ROS measurement and inhibition was carried out as previously described [14, 15]. Briefly, HeLa cells were seeded on 24-well plates and infected with T. gondii RHΔku80 strain parasites at a multiplicity of infection (MOI) of 10:1. Twenty-four hours post-infection (hpi), infected cells were treated with the ROS inhibitor N-acetylcysteine (NAC) at 50 μm for 1 h, 2 h or 4 h. NAC, a precursor of cysteine and glutathione, cellularly functions as an antioxidant via the redox potential of thiols or via increasing glutathione levels [16]. Following NAC treatment and after being rinsed 3 times in PBS, infected cells were incubated in 10 μm 2′,7′-dichlorodihydrofluorescein diacetate (H2DCFDA; MCE, Monmouth, USA) in the dark at 37 °C and 5% CO2 for 30 min. H2DCFDA is a non-fluorescent precursor that is intracellularly oxidized by ROS to form a highly fluorescent product DCF. Finally, fluorescence signals of cells were measured using a Synergy 2 plate reader (Biotek, Winooski, USA) at 485 nm exiting wavelength.

Quantification and statistical analysis

Quantification of the western-blot protein bands was performed by Image J. Western blot data from Image J and fluorescence data from a plate reader representing triplicate samples were analyzed by GraphPad Prism 7.0 (GraphPad, La Jolla, USA). Statistical analysis was performed by one-way ANOVA and Student’s t-test with P ≤ 0.05 being considered significant.

Results

Toxoplasma gondii infection triggered DNA DSBs in host cells in vitro

DSBs are one of the most common forms of DNA damage [17]. Phosphorylation at the ser139 position of H2AX named γH2AX is a well-characterized DSBs marker of the mammalian cells [18]. To study host cell DNA damage by T. gondii infection in vitro, we infected Vero, HEK293T or HeLa cells with T. gondii RHΔku80 strain parasites at a MOI of 10:1. A similar effect was observed among all the three types of cells upon T. gondii infections. Hela cells were used throughout the entire study description here unless another cell type was specifically identified. The cells were harvested at 0 h (uninfected control) 10, 20 or 30 hpi and analyzed by western blot to detect γH2AX. Compared to 0 h, γH2AX levels in the infected HeLa cells at 10 h, 20 h, and 30 h had increased approximately 10-, 85- and 90-fold (10 h: ANOVA, F(3, 8) = 13.87, P = 0.0323; 20 h: ANOVA, F(3, 8) = 13.87, P = 0.0002; 30 h: ANOVA, F(3, 8) = 13.87, P = 0.0005) (Fig. 1a, b), respectively. A similar trend was observed in the infected Vero and HEK293T cells as well (data not shown). We next determined the source of γH2AX since Fig. 1a, b did not show whether it originated from the infected host cells, parasites themselves or both. Tachyzoites were harvested by passing the infected Hela cells at 24 hpi through a 27-gauge syringe needle numerous times. They were then cleaned up with a 5-μm filter followed by cellular lysis by sonication. Their γH2AX levels were contrasted to those of the infected cells by western blot. γH2AX was abundantly detected in the infected HeLa cells. In contrast, γH2AX levels in parasites themselves were below the detectable level (Fig. 1c). These data clearly show that γH2AX predominately originated from the host cells rather than the parasites. To confirm γH2AX location in T. gondii infected cells, we carried out IFA using anti-IMC1 mouse serum and antibody to γH2AX to pinpoint T. gondii and DNA damage, respectively. Relative to uninfected cells, highly elevated γH2AX signals were detected in the nuclei of T. gondii-infected HeLa cells 20 or 30 hpi (Fig. 1d). Taken together, our data unequivocally demonstrated that T. gondii infection induced DSBs in host cells in vitro.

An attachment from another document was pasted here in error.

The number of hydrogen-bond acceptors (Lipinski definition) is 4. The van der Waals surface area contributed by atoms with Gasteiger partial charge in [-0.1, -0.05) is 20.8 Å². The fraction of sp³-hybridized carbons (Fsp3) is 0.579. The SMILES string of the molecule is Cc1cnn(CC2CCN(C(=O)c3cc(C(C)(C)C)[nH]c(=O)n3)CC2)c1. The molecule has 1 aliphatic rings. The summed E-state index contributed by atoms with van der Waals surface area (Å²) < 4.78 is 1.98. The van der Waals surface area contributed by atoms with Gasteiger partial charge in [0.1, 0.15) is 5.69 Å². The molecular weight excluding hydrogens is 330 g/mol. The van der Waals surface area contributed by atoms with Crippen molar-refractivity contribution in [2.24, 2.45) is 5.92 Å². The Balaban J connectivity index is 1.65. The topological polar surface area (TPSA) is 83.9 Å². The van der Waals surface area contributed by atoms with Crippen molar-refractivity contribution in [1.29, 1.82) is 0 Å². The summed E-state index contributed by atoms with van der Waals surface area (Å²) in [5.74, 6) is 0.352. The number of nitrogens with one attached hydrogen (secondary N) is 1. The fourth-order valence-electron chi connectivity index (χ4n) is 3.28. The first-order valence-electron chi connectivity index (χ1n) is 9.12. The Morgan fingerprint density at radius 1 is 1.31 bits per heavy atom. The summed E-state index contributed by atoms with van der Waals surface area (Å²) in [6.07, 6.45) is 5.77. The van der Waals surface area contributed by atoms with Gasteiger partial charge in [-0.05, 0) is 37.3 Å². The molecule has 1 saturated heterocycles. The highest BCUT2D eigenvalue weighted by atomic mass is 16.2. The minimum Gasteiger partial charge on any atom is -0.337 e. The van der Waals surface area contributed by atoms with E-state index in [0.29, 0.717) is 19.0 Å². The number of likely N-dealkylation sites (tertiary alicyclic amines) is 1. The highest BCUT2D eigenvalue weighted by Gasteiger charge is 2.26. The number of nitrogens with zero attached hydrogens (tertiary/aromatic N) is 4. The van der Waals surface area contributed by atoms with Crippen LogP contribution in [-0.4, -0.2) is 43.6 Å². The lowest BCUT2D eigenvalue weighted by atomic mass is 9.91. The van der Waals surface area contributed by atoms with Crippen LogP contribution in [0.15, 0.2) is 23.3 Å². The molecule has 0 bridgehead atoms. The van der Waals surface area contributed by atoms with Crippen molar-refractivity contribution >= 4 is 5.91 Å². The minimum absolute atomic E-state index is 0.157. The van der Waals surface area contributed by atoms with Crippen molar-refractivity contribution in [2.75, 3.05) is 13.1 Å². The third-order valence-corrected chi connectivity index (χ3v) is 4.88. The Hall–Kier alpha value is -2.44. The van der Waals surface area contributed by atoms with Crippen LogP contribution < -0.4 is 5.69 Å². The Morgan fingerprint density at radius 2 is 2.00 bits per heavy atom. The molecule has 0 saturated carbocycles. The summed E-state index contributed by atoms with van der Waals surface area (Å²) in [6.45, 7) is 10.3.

Fig. 1
figure1

DNA damage of the T. gondii-infected host cells in vitro. Antibodies to γH2AX and actin, SAG1 serum and IMC serum were all used at a 1:1000 dilution for the western blot and at a 1:200 dilution for the immunofluorescence assay (IFA). a HeLa cells were infected with T. gondii RHΔku80 at a MOI of 10:1. γH2AX levels were detected by western blot at 0 h (uninfected control), 10 h, 20 h or 30 h post-infection. Actin was used as a loading control. b Quantification of γH2AX shown in a. Mean  ±  SD (n = 3) of γH2AX levels are shown with that of uninfected cells set as one arbitrary unit. c γH2AX levels were measured by western blot in T. gondii-infected HeLa cells and purified T. gondii parasites that were freshly isolated from infected Hela cells. Actin and SAG1 were used as a loading control for host cells and T. gondii, respectively. d γH2AX of uninfected (0 h) and infected HeLa cells at 10 h, 20 h or 30 h post-infection by IFA. IMC1 mouse serum and DAPI were used to indicate T. gondii and nuclei, respectively. Key: red, γH2AX; green, IMC1; blue, DAPI. All experiments were performed in triplicate. *P ≤ 0.05, ***P ≤ 0.001. Scale-bars: 30 μm